Lecture 3 COMPILER DESIGN 80386 80486 (100MHz, 1¢µm) Pentium Pentium Pro Pentium II/III Pentium 4 Intel

  • View
    2

  • Download
    0

Embed Size (px)

Text of Lecture 3 COMPILER DESIGN 80386 80486 (100MHz, 1¢µm) Pentium Pentium Pro Pentium II/III...

  • COMPILER DESIGN

    Lecture 3

    Zhendong Su Compiler Design 1

  • Announcements

    • HW1: Hellocaml

    – Due Thursday, 1 Oct. at 23:59

    • HW2: X86lite

    – Will be available next week on our course Moodle

    – Simulator / Loader for x86 assembly subset

    Zhendong Su Compiler Design 2

  • (Simplified) Compiler Structure

    Zhendong Su Compiler Design 3

    Lexical Analysis

    Parsing

    Intermediate Code Generation

    Code Generation

    Source Code (Character stream) if (b == 0) a = 0;

    Token Stream

    Abstract Syntax Tree

    Intermediate Code

    Assembly Code CMP ECX, 0

    SETBZ EAX

    Front End (machine independent)

    Back End (machine dependent)

    Middle End (compiler dependent)

  • Back End

    Zhendong Su Compiler Design 4

    Compiler Intermediate

    Representation Assembly Code

  • Multiple Back Ends

    Zhendong Su Compiler Design 5

    Code in Intermediate

    Representation

    X86 (IA-32)

    X86_64

    ARMv7

    ARMv8

    ISAs

  • Instruction Set Architecture

    Zhendong Su Compiler Design 6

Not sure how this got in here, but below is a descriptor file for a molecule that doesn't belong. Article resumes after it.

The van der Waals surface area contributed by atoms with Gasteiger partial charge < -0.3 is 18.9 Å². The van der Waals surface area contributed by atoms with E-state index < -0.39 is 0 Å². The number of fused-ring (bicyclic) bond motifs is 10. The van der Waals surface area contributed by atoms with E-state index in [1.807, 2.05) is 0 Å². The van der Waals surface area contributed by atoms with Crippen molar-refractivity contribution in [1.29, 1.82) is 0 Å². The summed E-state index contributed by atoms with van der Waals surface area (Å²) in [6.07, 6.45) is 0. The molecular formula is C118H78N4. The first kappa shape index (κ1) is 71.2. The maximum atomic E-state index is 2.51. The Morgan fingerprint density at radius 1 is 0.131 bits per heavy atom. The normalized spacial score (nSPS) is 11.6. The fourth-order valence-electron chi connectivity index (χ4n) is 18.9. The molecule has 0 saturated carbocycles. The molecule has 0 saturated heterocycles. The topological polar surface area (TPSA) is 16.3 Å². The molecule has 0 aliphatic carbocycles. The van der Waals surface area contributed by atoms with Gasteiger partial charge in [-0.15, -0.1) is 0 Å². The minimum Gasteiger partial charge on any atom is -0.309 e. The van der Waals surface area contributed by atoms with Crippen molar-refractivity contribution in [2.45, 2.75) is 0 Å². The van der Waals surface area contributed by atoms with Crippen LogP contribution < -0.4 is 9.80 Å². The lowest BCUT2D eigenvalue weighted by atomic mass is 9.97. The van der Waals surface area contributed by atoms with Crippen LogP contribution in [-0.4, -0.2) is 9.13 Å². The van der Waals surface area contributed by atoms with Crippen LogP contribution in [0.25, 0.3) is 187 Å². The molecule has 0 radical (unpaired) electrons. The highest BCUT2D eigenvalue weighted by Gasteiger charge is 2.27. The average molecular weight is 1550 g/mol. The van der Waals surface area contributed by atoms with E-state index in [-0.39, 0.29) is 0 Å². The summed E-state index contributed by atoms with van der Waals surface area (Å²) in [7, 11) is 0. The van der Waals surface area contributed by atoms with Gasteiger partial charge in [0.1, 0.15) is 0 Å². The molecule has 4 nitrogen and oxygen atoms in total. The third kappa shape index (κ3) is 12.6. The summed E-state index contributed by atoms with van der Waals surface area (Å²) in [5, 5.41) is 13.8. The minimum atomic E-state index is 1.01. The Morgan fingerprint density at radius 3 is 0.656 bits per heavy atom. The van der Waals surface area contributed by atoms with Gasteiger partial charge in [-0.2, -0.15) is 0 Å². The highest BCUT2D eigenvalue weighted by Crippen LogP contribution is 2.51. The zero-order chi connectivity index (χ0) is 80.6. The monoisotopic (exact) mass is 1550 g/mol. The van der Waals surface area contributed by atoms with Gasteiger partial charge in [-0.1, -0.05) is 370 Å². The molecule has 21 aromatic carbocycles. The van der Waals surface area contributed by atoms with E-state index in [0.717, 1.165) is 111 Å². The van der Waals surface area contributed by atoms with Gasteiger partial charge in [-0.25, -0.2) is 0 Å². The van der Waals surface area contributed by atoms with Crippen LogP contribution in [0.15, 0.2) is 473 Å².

Programmer

    Hardware

    Compiler

    Assembly Code

    Instruction Semantics? Datatypes?

    Addressing Modes? …?

    ISA

  • X86LITE

    The target architecture

    Zhendong Su Compiler Design 7

  • Zhendong Su Compiler Design 8

    x86-64

    x86-32

    8086 (1978) 80186, 80286 80386 80486 (100MHz, 1µm) Pentium Pentium Pro Pentium II/III Pentium 4 Intel Core 2 Intel Core i3/i5/i7

    SandyBridge/IvyBridge Haswell/Broadwell Skylake/KabyLake Cannonlake/IceLake

    x86-16

    time

    1978

    2019 Visualization adapted from an Advanced Systems Lab lecture

    x86

    • Binary Compatibility (old code runs on new

    hardware)

    • Complex ISA (1500+ instructions)

    • Multiple extensions

    • Non-Intel implementations (e.g., AMD, Via)

  • X86 vs. X86lite

    X86 assembly is very complicated! • 8-, 16-, 32-, 64-bit values + floating point, etc.

    • Intel 64 and IA 32 architectures have a huge number of functions

    • “CISC” complex instructions

    • Machine code: instructions range in size from 1 byte to 17 bytes

    • Lots of hold-over design decisions for backward compatibility

    • Hard to understand, there is a large book about optimizations at just the instruction- selection level1

    X86lite is a very simple subset of X86

    • Only 64-bit signed integers (no

    floating point, no 16-bit, no …)

    • Only about 20 instructions

    • Sufficient as a target language for

    general-purpose computing

    Zhendong Su Compiler Design 1Intel® 64 and IA-32 Architectures Software Developer’s Manual 9